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SMITH, for the benefit of the children of inhabitants of the parish of St. Lawrence Jewry, but, in 1784, this was discontinued by an Order of Vestry, on account of the Scholars being the children of poor parents, and they have since that time been taught reading, writing, arithmetic, and the Church catechism. This may be considered a deviation from the original plan of the donor of the Charity,—but the mode now pursued, is deemed by the parish more beneficial to the objects of her bounty.13

The Commissioners cannot but observe, that the Free Grammar School at Highgate does not appear to have kept pace in it's progress, either with the intention of The Founder, or with the gradual improvement of it's Funds, and the necessities of the neighbourhood in which it is placed. As a Grammar School it has fallen into complete decay. The instruction of the children has entirely devolved

13 Rep. I. p. 53.

upon an Assistant, receiving a small salary from the Master, who never teaches them himself, nor interferes with the conduct of the School, except by occasional superintendence, or when the exercise of his authority is applied for by the actual teacher. Their number remains as it was fixed by The Governors nearly 250 years ago, notwithstanding an immense increase in the population of the neighbourhood, which has long afforded an ample call for extending the benefits of the Institution, this being the only Free School in the place belonging to the Established Church.14

The Will of Sir John JOLLES imports, that he intended Grammar and the Latin language to be taught at Stratford Bow, -but all that is at present taught, is reading, writing, and arithmetic. Dr. WARREN, the Rector of the Parish, was appointed Master in 1728,—and the two succeeding Masters were also in Orders,but it is pretty clear, from the Minute

* Report 11. p. 104.

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Book of THE DRAPERS COMPANY, that no Grammar or Latin has been taught in the School from the year 1711,-indeed, for the Salary of 261. 13s. 4d. which has received no augmentations, it would be difficult to find a Master able and disposed to teach a learned language. The prescribed number of 35 boys is, however, kept up on this slender income.15

Neither has the Free Grammar School in East Grinstead been used as a Grammar School since 1775,- nor has any application been made to the Trustees to restore it to it's original foundation,--the system on which the School is at present conducted as a National School, is considered more beneficial and satisfactory to the Parishioners at large.16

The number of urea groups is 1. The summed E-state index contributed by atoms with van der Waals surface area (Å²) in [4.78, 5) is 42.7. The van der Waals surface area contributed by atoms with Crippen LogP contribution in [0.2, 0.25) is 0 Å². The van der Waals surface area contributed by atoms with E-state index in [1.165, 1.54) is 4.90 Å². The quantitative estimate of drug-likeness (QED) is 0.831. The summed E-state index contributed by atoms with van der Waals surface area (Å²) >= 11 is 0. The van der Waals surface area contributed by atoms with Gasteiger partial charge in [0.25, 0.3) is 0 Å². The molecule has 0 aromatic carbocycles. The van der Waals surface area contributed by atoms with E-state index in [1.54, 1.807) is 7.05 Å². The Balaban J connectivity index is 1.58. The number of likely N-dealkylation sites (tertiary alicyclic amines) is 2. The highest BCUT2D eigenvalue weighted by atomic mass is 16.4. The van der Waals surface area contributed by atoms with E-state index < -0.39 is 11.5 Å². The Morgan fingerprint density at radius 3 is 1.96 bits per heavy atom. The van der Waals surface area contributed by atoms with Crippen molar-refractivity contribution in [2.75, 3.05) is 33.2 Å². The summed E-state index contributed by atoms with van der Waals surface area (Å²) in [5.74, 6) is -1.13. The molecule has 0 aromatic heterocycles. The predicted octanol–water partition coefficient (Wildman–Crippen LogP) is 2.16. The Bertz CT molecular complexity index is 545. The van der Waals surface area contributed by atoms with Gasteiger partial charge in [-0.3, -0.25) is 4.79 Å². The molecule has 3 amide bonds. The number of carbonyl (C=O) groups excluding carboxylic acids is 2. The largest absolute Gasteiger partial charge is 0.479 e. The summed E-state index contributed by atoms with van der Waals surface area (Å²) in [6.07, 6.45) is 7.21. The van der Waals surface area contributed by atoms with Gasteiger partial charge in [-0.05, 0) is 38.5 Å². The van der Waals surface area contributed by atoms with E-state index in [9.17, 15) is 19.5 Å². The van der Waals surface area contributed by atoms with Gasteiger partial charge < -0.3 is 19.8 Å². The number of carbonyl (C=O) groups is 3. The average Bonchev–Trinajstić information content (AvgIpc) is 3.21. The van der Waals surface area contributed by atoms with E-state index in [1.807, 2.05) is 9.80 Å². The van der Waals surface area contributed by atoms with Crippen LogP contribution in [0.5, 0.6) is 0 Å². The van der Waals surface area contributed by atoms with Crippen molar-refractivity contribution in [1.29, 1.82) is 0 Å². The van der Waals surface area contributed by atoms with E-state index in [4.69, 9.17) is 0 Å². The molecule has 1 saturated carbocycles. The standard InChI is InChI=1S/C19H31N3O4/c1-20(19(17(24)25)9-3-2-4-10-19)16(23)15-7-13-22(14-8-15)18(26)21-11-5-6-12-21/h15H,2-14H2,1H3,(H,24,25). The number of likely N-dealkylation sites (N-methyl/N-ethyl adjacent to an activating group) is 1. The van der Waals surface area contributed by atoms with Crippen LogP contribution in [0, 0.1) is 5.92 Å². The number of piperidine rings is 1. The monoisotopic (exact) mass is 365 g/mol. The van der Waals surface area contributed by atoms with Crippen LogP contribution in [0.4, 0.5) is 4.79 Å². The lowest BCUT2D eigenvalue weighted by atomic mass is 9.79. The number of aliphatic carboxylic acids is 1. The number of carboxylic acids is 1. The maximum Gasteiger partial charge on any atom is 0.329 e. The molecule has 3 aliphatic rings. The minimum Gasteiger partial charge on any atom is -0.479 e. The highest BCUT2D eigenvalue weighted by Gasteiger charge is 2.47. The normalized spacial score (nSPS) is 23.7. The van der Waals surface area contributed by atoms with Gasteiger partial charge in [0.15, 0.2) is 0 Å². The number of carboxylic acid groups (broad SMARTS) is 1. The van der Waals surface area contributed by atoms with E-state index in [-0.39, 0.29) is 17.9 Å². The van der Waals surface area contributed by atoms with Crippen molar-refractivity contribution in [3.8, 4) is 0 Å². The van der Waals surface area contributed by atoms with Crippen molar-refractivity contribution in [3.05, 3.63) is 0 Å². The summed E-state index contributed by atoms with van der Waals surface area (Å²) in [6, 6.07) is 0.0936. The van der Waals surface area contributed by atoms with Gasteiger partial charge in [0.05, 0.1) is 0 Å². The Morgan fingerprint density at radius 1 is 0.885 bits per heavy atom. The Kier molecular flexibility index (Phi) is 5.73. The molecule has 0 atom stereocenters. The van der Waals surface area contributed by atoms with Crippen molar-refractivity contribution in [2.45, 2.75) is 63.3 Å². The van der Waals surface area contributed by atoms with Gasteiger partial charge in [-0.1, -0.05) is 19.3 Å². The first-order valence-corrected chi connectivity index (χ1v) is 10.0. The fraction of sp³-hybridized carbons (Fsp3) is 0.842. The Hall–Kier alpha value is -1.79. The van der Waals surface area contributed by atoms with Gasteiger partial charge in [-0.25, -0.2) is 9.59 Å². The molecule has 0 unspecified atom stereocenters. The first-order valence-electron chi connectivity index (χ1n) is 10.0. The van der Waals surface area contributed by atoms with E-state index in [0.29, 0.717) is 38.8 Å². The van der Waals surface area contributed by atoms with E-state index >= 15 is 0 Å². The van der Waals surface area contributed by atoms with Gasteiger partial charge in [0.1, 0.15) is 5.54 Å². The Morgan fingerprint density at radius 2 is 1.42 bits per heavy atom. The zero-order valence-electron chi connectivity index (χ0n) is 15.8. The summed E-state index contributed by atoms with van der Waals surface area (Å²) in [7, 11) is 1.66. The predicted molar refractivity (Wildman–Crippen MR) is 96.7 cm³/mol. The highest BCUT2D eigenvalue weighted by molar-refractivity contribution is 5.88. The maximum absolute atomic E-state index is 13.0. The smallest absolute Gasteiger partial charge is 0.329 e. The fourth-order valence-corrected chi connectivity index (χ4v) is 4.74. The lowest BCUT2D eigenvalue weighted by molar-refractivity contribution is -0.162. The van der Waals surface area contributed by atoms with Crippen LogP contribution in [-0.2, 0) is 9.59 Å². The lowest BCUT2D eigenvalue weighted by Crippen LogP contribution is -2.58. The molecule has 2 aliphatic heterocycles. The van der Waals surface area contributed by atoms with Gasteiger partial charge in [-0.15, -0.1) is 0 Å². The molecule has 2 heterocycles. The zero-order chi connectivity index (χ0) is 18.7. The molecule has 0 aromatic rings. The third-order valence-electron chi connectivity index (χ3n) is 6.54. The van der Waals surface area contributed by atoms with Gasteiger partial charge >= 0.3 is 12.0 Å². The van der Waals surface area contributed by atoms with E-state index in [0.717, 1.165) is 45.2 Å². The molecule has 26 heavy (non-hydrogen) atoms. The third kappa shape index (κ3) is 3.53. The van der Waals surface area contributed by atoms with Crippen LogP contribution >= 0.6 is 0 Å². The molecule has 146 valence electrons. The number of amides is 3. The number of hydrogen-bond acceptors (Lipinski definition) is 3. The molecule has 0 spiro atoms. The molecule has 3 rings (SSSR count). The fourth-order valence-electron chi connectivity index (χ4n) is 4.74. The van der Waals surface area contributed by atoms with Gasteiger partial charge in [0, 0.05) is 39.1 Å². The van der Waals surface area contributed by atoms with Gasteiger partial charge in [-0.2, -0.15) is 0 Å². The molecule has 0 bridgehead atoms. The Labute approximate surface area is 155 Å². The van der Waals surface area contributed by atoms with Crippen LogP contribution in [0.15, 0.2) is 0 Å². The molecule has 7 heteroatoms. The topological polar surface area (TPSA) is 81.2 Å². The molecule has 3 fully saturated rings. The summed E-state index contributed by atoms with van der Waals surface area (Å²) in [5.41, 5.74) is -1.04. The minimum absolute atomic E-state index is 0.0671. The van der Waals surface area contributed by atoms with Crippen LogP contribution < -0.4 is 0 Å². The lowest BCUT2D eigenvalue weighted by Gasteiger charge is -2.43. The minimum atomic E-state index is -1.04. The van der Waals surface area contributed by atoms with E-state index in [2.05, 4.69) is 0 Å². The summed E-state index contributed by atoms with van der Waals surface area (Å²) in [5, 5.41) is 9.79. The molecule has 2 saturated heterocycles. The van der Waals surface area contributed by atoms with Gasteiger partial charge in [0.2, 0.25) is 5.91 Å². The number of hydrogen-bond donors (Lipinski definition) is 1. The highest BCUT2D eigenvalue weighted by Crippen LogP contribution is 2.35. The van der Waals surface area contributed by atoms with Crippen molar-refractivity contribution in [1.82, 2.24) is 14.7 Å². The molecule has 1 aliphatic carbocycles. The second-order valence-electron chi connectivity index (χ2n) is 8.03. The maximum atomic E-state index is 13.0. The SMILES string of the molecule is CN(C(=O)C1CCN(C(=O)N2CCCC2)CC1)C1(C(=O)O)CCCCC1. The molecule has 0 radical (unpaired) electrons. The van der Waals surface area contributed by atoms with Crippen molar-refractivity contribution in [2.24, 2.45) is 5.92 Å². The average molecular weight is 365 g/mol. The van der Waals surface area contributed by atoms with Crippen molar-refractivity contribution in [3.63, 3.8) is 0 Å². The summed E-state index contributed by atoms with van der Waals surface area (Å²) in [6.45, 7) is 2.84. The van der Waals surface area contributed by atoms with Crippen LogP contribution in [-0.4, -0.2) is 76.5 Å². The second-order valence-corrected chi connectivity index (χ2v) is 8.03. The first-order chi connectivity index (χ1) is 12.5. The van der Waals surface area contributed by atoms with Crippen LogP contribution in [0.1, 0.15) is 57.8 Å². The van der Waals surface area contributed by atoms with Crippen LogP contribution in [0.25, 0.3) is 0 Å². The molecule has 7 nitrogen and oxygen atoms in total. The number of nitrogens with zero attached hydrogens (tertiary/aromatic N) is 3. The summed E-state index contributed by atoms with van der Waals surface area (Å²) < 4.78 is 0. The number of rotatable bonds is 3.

The extraordinary deficiency of evidence with respect to the Free Grammar School at Bitterley, founded by The Rev. John NEWBOROUGH, and which is in itself

15 Rep. 11. p. 137. 16 Rep. II. p. 165.

no small proof of inattention to it's concerns, renders it difficult to form a precise judgement of the manner in which it's interests have been managed,—but enough appears to satisfy The Commissioners, that it is greatly deteriorated in character and efficiency from what it once was, and that there has been a manifest deviation from the intention of The Founder, and of the only Benefactor of whom they have any knowledge. This was an antient Grammar School, to which, under that denomination, a learned person in the beginning of the last Century gave an endowment (18th. Jan. 1717), the object of which The Commissioners must conclude to have been it's support as a Classical School. It appears to have been, until no very distant period, a flourishing school of that character, but it is now sunk into a mere reading and writing school of the commonest description, and is holden by the Master under terms stipulated by the Parishioners, which seem destructive of any hope of restoring it to


it's former respectability, and which, as far as appears, are hardly justified by any authority they can be supposed to possess in the appointment of the Master of a Grammar School.17

Mr. NEWBOROUGH was Assistant at ETON School in 1682, and in 1689, he had the honour to be appointed Master. He was esteemed a man of great Learning. Under this very eminent Schoolmaster were educated some of the first Scholars of that time. He was Rector of Hitcham, in the County of Buckingham, to which Benefice he was probably nominated by The Provost and Fellows of Eton College, pursuant to the bequest of Mr. ARCHER, a former Fellow, who being possessed of the Advowson, has bound his heirs to present a Clerk, nominated by The College. He died in 1712, and was buried at Hitcham, where there is an Epitaph to his memory on an Altar Tomb in the Church-yard.18

17 Rep. I. p. 267.

18 Harwood's Alumni Etonenses, p. 260.- Lysons's Magna Britannia, vol. i. p. 579.

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